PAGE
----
When news broke of the first coronavirus death in Washington State in early March, Gourmondo Catering & Box Lunches lost 25% of its business. Founder and CEO Alissa Leinonen quickly re-forecast; what started as yet another record-breaking year for her company became, instead, a projected loss. The next day, as the slew of cancellations continued, they were down 50% – and by Wednesday, March 4, Gourmondo had lost 80% of its business for 2020.
At that point, closing up shop would have been, in retrospect, the path of least resistance. But if Leinonen was tempted to throw in the towel, she didn’t show it. And while many other local business owners decided to close, she and the Gourmondo team resolved to stay open — but only if it meant making a difference.
“I said to my team, ‘I’m going to ask everyone to push hard and be creative and be patient and flexible because it’s going to be a bumpy road,'” she said. “We made a commitment to keep these doors open, so we’re going to do it in the most meaningful way we can.”
Since that decision was made, Gourmondo has provided over 250,000 meals to the people who need them the most — like elderly folks who can’t leave their homes, frontline healthcare workers, and public school students and their families.
The Seattle School Board closed all public schools on March 12; for thousands of students, that meant no more free breakfast or lunch. Days later, with Amazon as a financial backer and the food-focused nonprofit Farestart as a collaborator, Gourmondo stepped in; right now, they produce around 2,200 meals per day for students and their families.
“It’s been a real scramble to just try and make sure that these children continue to get meals provided to them,” Leinonen said. “Many of them are on assisted meal programs, so they really need the support. And Farestart absolutely sets the golden standard for taking care of those in need and feeding those who are struggling with food insecurity.”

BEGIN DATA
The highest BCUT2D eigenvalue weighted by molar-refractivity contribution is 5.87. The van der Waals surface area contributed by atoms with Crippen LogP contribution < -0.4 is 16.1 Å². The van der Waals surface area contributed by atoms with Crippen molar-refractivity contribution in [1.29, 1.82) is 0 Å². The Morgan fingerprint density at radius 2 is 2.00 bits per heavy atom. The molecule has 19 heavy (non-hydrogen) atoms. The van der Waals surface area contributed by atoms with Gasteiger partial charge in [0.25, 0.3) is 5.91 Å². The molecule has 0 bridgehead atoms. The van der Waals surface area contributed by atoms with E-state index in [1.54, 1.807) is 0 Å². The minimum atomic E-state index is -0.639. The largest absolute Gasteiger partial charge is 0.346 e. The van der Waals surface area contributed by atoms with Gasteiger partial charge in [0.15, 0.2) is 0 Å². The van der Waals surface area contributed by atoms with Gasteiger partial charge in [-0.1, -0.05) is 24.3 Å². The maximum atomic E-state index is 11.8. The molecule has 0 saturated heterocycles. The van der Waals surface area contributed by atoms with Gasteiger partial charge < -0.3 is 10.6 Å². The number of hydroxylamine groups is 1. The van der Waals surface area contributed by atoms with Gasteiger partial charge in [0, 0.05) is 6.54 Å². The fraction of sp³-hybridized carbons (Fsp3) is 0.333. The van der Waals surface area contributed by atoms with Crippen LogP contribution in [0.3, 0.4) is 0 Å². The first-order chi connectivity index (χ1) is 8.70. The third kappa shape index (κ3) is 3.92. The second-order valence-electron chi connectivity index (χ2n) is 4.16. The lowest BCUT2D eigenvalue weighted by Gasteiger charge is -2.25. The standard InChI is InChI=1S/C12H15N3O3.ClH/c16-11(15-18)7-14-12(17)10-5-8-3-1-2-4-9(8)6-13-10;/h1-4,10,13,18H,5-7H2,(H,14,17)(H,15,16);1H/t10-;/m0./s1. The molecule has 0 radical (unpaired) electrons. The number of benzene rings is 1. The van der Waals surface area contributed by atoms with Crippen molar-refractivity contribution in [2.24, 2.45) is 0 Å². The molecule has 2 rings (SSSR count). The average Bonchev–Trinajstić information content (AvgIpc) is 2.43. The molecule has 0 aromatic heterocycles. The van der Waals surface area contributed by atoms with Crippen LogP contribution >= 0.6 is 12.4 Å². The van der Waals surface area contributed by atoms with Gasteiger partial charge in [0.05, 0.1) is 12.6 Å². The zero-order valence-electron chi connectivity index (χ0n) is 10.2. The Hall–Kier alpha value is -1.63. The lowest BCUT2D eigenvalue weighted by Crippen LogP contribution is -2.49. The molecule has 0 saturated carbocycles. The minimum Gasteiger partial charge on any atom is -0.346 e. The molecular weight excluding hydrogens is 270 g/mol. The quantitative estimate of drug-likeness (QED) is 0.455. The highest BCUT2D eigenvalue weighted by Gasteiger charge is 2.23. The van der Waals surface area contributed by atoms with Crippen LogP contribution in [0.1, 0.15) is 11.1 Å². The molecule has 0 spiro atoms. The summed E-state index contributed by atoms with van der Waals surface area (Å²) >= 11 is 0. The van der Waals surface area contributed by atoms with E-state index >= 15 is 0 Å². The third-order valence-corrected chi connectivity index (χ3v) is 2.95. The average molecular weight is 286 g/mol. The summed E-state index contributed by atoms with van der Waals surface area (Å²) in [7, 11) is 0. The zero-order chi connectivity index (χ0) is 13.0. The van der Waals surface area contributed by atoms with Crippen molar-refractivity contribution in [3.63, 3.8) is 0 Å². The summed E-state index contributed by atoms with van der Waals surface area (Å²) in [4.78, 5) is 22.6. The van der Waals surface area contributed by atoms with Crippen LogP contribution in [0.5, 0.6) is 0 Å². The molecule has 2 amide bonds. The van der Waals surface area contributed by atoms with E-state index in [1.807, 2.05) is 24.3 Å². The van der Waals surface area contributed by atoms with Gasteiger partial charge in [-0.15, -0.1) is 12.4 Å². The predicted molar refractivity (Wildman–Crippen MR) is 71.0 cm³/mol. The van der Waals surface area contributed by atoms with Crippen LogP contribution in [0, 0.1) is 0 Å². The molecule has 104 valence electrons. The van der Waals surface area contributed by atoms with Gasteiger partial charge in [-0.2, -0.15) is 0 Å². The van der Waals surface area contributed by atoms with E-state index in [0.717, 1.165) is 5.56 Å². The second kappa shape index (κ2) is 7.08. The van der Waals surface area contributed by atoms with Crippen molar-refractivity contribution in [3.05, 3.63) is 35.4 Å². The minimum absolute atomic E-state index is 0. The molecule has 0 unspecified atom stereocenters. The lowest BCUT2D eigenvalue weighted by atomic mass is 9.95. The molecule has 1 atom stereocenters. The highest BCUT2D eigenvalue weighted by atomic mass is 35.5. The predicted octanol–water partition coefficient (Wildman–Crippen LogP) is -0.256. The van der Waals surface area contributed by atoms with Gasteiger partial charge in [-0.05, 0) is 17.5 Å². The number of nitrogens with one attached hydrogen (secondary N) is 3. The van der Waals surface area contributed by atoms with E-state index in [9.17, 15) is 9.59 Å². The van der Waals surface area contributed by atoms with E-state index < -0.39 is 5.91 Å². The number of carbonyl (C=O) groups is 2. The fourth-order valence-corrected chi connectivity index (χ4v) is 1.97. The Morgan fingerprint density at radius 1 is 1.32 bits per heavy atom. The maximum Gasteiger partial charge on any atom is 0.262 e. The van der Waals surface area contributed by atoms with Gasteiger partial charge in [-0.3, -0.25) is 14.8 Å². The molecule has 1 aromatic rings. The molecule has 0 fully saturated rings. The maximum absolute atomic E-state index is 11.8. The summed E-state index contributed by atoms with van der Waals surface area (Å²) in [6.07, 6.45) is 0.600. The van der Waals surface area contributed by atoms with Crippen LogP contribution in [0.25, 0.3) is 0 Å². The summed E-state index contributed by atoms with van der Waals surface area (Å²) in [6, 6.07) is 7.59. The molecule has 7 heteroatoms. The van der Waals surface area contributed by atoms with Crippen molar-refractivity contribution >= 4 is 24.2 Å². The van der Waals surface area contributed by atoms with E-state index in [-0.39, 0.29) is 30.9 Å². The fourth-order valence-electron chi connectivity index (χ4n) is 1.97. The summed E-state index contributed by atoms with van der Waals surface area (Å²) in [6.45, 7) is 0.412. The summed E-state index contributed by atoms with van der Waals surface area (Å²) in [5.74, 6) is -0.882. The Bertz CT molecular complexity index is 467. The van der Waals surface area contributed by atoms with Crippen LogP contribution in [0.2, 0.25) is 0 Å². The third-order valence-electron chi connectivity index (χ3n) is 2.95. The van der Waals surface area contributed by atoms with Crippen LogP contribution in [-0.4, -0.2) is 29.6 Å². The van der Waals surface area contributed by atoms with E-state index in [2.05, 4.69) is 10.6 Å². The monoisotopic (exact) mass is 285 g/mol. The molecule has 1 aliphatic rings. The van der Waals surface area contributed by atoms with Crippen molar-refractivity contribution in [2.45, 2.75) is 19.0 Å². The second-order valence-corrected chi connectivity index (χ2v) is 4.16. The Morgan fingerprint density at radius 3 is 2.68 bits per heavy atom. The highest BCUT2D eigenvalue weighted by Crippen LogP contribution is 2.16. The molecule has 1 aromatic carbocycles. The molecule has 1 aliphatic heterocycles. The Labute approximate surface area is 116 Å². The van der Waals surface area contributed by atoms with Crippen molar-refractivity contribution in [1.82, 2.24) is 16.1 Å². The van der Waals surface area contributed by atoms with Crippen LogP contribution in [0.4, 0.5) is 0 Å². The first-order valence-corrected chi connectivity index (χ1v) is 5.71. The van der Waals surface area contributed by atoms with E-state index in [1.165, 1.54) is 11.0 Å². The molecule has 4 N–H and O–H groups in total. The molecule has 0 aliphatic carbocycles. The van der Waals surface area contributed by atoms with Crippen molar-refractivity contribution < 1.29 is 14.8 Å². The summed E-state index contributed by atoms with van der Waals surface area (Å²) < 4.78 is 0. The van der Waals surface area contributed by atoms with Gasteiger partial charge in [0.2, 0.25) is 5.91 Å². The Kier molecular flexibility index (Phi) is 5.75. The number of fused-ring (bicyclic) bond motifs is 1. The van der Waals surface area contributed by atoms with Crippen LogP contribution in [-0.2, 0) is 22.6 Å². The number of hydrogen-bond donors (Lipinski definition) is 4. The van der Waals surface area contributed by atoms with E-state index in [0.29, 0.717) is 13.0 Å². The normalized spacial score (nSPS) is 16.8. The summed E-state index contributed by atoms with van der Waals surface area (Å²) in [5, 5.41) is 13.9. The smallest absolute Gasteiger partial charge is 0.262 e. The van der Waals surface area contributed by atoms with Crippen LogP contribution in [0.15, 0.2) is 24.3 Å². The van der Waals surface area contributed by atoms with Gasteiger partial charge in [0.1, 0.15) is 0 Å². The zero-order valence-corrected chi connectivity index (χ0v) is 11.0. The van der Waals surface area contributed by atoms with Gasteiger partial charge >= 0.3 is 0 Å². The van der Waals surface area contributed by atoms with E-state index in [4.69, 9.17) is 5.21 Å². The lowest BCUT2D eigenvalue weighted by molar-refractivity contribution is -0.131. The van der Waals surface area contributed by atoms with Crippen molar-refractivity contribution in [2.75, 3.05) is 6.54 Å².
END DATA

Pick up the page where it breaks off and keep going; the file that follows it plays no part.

Farestart isn’t Gourmondo’s only partner in their pursuit to feed Seattle families. Plenty of local, multigenerational Seattle food wholesalers – like Charlie’s Produce, Mondo & Sons Meats, Borracchini’s Bakery, and Merlino Foods – have also jumped at the chance to get involved. And then there are the farmers, who are sending “significant amounts” of fresh produce. It’s a labor of love, Leinonen said.
“We wanted these meals to be more than just, ‘Hey, here’s a sandwich,'” she said. “We wanted to offer an entree, a dessert, a side dish, so that [the recipients] knew they were a big deal. Oftentimes we also include a note in the box with either a thank you or an encouragement. So it’s just been a beautiful program.”
Most Seattle public school students went “back to school” — virtually, that is — on Sept. 4, with the exception of those students who receive in-person special education services. And as of right now, there’s no telling how long classrooms will be kept empty. As the pandemic trudges on, Leinonen continues to emphasize flexibility when it comes to what Gourmondo can offer, to best help her community. She’s a fourth generation Seattlite, so for her, it’s personal.
“As we learn more, we’re shifting and working hard to accommodate and catch the need where we find it,” she said. “You’ve got to be nimble, and you’ve got to be willing to do what it takes because the need has never been greater. I think all of us are scrambling, all the nonprofits are scrambling, and we just want to do our part to help.”
One thing is certain: now that Gourmondo has dedicated itself so unreservedly to the community, there will be no return to “normal” post-pandemic (whenever that may be).
“One of the silver linings of this COVID crisis is that I’ve realized, as a business owner, that it’s really important that we continue to do our part and establish a division of the company that focuses on supporting nonprofits,” said Leinonen. “In particular, we’re looking to have a more permanent, long-standing relationship with Farestart. We want to continue to support them, even past the pandemic. I’ve got a big company – the infrastructure, the vehicles, the team – and I need to use that to help the city that I love.”